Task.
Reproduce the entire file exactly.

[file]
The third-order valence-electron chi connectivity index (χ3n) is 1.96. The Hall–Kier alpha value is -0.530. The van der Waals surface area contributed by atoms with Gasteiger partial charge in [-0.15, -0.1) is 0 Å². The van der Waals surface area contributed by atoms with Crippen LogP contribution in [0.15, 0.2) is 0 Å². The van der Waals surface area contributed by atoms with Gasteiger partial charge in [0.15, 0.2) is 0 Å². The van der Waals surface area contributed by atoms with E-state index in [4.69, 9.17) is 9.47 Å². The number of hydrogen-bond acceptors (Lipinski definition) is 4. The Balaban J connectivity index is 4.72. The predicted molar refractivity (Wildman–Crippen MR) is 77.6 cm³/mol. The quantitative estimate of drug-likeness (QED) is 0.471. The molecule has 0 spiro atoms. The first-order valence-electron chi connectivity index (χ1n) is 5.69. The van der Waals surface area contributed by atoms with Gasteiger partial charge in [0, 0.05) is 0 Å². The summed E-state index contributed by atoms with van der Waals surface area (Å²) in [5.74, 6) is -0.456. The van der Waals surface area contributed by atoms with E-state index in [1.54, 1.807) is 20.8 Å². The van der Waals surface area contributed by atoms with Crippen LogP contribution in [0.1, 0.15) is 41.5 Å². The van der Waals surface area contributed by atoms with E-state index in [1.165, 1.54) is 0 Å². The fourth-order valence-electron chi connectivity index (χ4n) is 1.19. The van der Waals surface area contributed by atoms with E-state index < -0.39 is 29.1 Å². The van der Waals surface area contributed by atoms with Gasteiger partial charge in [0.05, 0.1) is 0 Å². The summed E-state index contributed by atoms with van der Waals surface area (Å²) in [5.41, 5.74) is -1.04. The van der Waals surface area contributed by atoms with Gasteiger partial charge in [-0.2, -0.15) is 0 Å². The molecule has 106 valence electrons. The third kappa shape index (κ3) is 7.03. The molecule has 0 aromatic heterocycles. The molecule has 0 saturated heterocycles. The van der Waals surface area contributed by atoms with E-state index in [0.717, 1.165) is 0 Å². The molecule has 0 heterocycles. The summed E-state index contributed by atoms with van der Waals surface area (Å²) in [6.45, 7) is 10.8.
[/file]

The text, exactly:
The third-order valence-electron chi connectivity index (χ3n) is 1.96. The Hall–Kier alpha value is -0.530. The van der Waals surface area contributed by atoms with Gasteiger partial charge in [-0.15, -0.1) is 0 Å². The van der Waals surface area contributed by atoms with Crippen LogP contribution in [0.15, 0.2) is 0 Å². The van der Waals surface area contributed by atoms with Gasteiger partial charge in [0.15, 0.2) is 0 Å². The van der Waals surface area contributed by atoms with E-state index in [4.69, 9.17) is 9.47 Å². The number of hydrogen-bond acceptors (Lipinski definition) is 4. The Balaban J connectivity index is 4.72. The predicted molar refractivity (Wildman–Crippen MR) is 77.6 cm³/mol. The quantitative estimate of drug-likeness (QED) is 0.471. The molecule has 0 spiro atoms. The first-order valence-electron chi connectivity index (χ1n) is 5.69. The van der Waals surface area contributed by atoms with Gasteiger partial charge in [0, 0.05) is 0 Å². The summed E-state index contributed by atoms with van der Waals surface area (Å²) in [5.74, 6) is -0.456. The van der Waals surface area contributed by atoms with E-state index in [1.54, 1.807) is 20.8 Å². The van der Waals surface area contributed by atoms with Crippen LogP contribution in [0.1, 0.15) is 41.5 Å². The van der Waals surface area contributed by atoms with E-state index in [1.165, 1.54) is 0 Å². The fourth-order valence-electron chi connectivity index (χ4n) is 1.19. The van der Waals surface area contributed by atoms with E-state index < -0.39 is 29.1 Å². The van der Waals surface area contributed by atoms with Gasteiger partial charge in [0.05, 0.1) is 0 Å². The summed E-state index contributed by atoms with van der Waals surface area (Å²) in [5.41, 5.74) is -1.04. The van der Waals surface area contributed by atoms with Gasteiger partial charge in [-0.2, -0.15) is 0 Å². The molecule has 106 valence electrons. The third kappa shape index (κ3) is 7.03. The molecule has 0 aromatic heterocycles. The molecule has 0 saturated heterocycles. The van der Waals surface area contributed by atoms with E-state index in [0.717, 1.165) is 0 Å². The molecule has 0 heterocycles. The summed E-state index contributed by atoms with van der Waals surface area (Å²) in [6.45, 7) is 10.8.